Malls might be pulling in the masses but the charm of high streets endures. From Linking Road and Colaba causeway in Mumbai to Khan Market in Delhi and Brigade Road in Bengaluru, every city boasts a high street.
While they’ve settled nicely into malls, international brands haven’t been lucky with good spots on a high street: Zara and H&M are in Connaught Place and Mumbai’s iconic business district, Fort. Vero Moda has a large two-storied outlet on Linking Road, a famous high street in Mumbai. Now American fashion brand, Forever 21 is believed to be scouting for its maiden high street store though this was not confirmed by Aditya Birla Fashion which owns and operates the chain.
In general, high streets are more expensive than malls and it’s hard to find spaces bigger than 20,000 sq ft and sometimes even 15,000 sq ft. But since there’s value in being there, companies continue to look for space. The bigger the space the better the lease rentals, as Pankaj Renjhen, managing director of JLL, India points out. Renjhen adds that given they’re expanding operations; brands are keen to be present on high streets.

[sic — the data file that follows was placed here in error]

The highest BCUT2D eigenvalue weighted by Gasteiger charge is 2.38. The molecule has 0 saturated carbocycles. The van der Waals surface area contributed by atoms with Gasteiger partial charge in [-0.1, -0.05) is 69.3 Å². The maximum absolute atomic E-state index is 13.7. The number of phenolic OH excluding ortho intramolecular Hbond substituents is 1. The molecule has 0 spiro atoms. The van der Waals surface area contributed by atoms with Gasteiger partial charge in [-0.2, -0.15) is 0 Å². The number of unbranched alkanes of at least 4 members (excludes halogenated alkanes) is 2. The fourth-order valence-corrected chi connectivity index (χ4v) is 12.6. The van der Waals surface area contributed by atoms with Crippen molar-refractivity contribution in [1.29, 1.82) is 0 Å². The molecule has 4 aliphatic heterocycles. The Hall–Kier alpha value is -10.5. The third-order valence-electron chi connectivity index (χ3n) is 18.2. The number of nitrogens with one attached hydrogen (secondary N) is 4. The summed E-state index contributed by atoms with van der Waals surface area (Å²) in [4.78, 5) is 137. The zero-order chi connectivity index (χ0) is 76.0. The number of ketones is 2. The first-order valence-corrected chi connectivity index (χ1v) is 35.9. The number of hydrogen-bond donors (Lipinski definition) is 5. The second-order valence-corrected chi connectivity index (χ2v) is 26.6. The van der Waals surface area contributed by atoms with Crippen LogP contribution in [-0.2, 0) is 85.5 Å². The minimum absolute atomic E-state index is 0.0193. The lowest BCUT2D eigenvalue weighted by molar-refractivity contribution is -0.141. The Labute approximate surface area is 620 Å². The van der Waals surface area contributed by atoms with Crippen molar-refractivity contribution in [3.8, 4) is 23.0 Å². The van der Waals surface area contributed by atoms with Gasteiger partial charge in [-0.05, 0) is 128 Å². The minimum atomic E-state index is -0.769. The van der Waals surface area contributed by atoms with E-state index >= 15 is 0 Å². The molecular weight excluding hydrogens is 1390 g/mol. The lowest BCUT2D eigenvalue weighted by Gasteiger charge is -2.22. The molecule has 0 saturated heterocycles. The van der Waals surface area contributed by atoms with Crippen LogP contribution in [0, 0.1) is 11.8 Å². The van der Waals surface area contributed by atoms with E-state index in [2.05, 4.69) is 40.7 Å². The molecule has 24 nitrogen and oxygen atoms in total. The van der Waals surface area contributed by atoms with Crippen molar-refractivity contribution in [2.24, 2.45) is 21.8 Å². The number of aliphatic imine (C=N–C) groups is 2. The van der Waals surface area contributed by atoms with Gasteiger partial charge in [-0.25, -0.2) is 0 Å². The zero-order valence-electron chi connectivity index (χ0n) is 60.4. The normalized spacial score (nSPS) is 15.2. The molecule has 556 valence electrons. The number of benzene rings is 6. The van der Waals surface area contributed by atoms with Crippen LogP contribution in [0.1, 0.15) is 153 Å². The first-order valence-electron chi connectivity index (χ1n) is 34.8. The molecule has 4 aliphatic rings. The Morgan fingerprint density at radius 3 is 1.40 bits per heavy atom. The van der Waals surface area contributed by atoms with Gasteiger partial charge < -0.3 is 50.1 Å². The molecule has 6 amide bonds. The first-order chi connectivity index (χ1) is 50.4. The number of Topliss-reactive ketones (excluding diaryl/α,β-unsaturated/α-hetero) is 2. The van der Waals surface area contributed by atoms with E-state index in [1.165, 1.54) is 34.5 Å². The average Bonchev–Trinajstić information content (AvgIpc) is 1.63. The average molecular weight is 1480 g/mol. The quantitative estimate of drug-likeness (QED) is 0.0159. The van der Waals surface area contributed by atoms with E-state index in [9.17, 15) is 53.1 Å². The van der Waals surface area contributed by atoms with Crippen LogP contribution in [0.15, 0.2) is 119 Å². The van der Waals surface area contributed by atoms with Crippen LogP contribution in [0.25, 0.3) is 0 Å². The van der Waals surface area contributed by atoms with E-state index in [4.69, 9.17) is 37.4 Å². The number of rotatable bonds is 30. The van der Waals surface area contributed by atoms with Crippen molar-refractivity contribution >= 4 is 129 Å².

Zara is set to pay R2.5 crore per month for its store in the Fort area, which translates into R450 per sq. ft for the 50,000 sq. ft it will occupy. H&M is believed to have paid a similar rate for its Connaught Place outlet. These rates are comparable with ground level rents at Palladium, which are on an average R700–R800 per. sq. ft, according to data sourced from Cushman and Wakefield.
Connaught Place commands average rentals of approximately R950 per sq. ft while stores shell out R1,250 per. sq. ft in Khan Market; that’s almost 50% more expensive than Palladium in Mumbai and Select City in Delhi, the two top malls in the country, according to Cushman and Wakefield. To be sure high streets in India may not quite offer the kind of shopping experience that international high streets offer, as Arvind Singhal, chairman of Technopak points out. That’s partly because often they’re not dedicated shopping zones but located in the midst of homes and a warren of small shops. Narrow streets with no wide pavements and parking zones make it difficult for shoppers to walk around. That’s one reason — some global players have stayed away. According to Cushman and Wakefield, global brands barely occupy a fifth of the space on high streets.
Govind Shrikhande, managing director at Shoppers Stop, which runs a four- storied store on Linking Road for over a decade believes the store experience and brand experience can be better tapped on a high street rather than in a mall.
Much like malls high streets also ask brands for minimum guarantees and revenue share. Rental tenures range between 12 and15 years, at least for the mega brands that are able to negotiate flexible structures for big box formats.